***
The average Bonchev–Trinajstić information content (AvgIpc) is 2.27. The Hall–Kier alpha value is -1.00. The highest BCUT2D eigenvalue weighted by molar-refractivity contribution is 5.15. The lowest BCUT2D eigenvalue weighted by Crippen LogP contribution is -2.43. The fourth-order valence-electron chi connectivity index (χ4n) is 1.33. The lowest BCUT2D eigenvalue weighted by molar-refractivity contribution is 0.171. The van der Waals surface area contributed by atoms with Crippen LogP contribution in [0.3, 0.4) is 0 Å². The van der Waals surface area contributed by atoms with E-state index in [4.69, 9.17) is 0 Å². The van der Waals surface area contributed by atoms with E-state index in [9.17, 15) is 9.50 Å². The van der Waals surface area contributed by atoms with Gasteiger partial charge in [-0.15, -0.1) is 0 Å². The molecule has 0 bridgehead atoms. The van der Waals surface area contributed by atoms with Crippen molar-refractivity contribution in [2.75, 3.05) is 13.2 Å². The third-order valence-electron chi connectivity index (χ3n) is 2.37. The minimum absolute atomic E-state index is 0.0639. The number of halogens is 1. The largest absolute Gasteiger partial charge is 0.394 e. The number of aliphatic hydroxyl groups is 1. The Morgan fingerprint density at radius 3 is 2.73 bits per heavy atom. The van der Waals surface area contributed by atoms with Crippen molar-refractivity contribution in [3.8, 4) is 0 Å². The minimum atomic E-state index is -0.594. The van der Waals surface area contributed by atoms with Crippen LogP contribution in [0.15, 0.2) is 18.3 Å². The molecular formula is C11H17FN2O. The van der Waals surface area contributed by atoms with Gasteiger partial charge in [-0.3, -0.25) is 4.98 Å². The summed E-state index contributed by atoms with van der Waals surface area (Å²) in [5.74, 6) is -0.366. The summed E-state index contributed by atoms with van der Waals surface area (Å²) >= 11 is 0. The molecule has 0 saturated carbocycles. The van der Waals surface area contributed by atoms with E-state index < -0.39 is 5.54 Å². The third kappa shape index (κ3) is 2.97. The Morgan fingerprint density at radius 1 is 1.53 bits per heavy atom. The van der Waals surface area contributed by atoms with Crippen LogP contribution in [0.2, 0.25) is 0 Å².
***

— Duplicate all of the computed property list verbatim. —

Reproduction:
The average Bonchev–Trinajstić information content (AvgIpc) is 2.27. The Hall–Kier alpha value is -1.00. The highest BCUT2D eigenvalue weighted by molar-refractivity contribution is 5.15. The lowest BCUT2D eigenvalue weighted by Crippen LogP contribution is -2.43. The fourth-order valence-electron chi connectivity index (χ4n) is 1.33. The lowest BCUT2D eigenvalue weighted by molar-refractivity contribution is 0.171. The van der Waals surface area contributed by atoms with Crippen LogP contribution in [0.3, 0.4) is 0 Å². The van der Waals surface area contributed by atoms with E-state index in [4.69, 9.17) is 0 Å². The van der Waals surface area contributed by atoms with E-state index in [9.17, 15) is 9.50 Å². The van der Waals surface area contributed by atoms with Gasteiger partial charge in [-0.15, -0.1) is 0 Å². The molecule has 0 bridgehead atoms. The van der Waals surface area contributed by atoms with Crippen molar-refractivity contribution in [2.75, 3.05) is 13.2 Å². The third-order valence-electron chi connectivity index (χ3n) is 2.37. The minimum absolute atomic E-state index is 0.0639. The number of halogens is 1. The largest absolute Gasteiger partial charge is 0.394 e. The number of aliphatic hydroxyl groups is 1. The Morgan fingerprint density at radius 3 is 2.73 bits per heavy atom. The van der Waals surface area contributed by atoms with Crippen molar-refractivity contribution in [3.8, 4) is 0 Å². The minimum atomic E-state index is -0.594. The van der Waals surface area contributed by atoms with Crippen LogP contribution in [0.15, 0.2) is 18.3 Å². The molecular formula is C11H17FN2O. The van der Waals surface area contributed by atoms with Gasteiger partial charge in [-0.3, -0.25) is 4.98 Å². The summed E-state index contributed by atoms with van der Waals surface area (Å²) in [5.74, 6) is -0.366. The summed E-state index contributed by atoms with van der Waals surface area (Å²) >= 11 is 0. The molecule has 0 saturated carbocycles. The van der Waals surface area contributed by atoms with E-state index < -0.39 is 5.54 Å². The third kappa shape index (κ3) is 2.97. The Morgan fingerprint density at radius 1 is 1.53 bits per heavy atom. The van der Waals surface area contributed by atoms with Crippen LogP contribution in [0.2, 0.25) is 0 Å².